William Hardy Wilson


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Australian architect. Influenced by Lutyens and McKim, Mead, & White, he studied surviving Georgian architecture in Australia, published (1924) as Old Colonial Architecture in New South Wales and Tasmania. In 1911 he established a practice in Sydney with Stacey Arthur Neave (1883–1941): they designed a series of Colonial Revival houses, including Eryldene, Gordon (1913–14—with a verandah and flanking pavilions), Purulia, Wahroonga (1916), and Macquarie Cottage, Pymble (1921), all in Sydney. Wilson also designed many gardens, employing axes, pergolas, and planting-schemes derived from those of the early C19. In the 1920s he introduced oriental exoticism into some of his architecture. The practice continued to design fine Colonial Georgian buildings almost until the 1939–45 war.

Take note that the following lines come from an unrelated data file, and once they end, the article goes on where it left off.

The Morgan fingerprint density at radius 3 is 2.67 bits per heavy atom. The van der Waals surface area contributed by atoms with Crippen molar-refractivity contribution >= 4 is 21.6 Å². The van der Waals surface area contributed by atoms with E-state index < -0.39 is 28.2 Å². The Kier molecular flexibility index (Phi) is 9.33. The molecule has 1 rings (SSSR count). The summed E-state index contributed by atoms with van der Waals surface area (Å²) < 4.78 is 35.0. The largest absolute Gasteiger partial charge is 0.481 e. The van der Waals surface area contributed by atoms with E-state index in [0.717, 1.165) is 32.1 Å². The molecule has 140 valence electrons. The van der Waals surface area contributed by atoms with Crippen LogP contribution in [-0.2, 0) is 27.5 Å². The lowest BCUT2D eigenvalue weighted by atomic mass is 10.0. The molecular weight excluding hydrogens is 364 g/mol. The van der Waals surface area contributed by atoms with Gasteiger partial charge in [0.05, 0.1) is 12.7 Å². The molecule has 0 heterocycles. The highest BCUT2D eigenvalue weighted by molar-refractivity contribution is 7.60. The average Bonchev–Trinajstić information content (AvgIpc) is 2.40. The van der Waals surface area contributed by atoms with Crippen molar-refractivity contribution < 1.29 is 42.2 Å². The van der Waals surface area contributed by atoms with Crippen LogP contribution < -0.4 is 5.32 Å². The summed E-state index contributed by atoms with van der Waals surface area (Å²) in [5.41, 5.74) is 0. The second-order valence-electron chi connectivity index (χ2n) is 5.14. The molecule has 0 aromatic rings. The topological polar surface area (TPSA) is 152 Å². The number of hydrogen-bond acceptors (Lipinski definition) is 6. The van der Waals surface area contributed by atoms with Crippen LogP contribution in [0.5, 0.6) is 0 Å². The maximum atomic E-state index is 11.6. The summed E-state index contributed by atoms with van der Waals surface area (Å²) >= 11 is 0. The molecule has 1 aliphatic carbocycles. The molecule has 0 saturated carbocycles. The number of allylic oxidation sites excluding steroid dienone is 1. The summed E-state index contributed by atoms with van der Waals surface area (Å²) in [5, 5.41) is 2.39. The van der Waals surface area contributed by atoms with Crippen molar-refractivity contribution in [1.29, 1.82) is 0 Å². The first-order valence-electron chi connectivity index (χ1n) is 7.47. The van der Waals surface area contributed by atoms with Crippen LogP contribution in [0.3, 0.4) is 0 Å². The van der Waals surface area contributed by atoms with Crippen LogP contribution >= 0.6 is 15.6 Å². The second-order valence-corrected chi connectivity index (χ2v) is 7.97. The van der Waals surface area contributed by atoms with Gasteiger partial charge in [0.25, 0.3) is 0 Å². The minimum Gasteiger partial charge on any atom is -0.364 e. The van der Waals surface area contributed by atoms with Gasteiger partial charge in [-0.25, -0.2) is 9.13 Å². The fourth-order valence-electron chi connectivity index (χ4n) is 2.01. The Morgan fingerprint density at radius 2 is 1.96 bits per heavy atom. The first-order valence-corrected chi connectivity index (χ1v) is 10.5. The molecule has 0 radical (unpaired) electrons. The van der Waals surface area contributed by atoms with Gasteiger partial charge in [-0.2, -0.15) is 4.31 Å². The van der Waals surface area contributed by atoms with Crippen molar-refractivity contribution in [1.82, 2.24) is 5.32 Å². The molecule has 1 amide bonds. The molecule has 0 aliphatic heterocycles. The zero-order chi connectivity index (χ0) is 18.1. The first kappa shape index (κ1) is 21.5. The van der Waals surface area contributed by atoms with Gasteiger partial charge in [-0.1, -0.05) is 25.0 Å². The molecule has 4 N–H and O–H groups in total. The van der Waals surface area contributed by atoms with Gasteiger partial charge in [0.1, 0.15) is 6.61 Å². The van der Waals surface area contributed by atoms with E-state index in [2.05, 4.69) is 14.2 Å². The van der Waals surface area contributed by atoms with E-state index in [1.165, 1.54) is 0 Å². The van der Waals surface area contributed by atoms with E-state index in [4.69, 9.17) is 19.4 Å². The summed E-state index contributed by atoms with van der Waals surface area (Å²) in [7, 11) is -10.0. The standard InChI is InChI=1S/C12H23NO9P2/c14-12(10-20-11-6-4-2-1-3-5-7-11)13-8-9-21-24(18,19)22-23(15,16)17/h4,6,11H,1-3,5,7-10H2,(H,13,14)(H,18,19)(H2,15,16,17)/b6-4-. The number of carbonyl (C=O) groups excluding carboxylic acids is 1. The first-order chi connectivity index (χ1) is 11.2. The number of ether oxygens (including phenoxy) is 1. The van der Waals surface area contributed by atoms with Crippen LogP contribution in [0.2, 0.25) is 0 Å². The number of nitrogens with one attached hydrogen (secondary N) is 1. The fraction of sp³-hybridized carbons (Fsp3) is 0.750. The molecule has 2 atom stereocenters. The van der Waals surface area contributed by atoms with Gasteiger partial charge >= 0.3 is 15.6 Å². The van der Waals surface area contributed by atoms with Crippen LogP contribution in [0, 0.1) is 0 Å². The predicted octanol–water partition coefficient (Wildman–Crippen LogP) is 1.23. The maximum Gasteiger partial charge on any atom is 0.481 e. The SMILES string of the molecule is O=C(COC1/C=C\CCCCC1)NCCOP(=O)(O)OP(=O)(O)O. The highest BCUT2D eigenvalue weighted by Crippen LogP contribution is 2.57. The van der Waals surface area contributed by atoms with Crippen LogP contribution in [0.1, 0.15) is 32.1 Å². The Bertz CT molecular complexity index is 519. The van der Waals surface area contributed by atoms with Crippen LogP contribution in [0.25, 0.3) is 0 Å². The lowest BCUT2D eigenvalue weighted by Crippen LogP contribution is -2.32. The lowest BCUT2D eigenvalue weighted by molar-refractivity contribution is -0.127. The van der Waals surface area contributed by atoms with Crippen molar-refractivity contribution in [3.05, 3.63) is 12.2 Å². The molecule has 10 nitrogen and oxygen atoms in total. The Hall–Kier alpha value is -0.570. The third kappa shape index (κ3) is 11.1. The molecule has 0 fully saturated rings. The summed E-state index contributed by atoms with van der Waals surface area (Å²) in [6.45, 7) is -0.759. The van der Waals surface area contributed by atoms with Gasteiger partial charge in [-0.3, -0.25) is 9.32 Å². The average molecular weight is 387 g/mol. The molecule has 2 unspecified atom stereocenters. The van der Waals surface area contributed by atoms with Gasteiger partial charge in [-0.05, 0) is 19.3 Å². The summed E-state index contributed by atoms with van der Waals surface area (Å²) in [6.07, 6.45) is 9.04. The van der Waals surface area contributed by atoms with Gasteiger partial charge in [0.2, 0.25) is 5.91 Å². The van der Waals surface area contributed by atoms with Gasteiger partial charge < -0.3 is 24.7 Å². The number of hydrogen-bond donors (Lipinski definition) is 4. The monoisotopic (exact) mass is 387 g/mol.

Pearl (1970);C. T. Simpson et al . (1980);Jane Turner (1996)

Subjects: Architecture.

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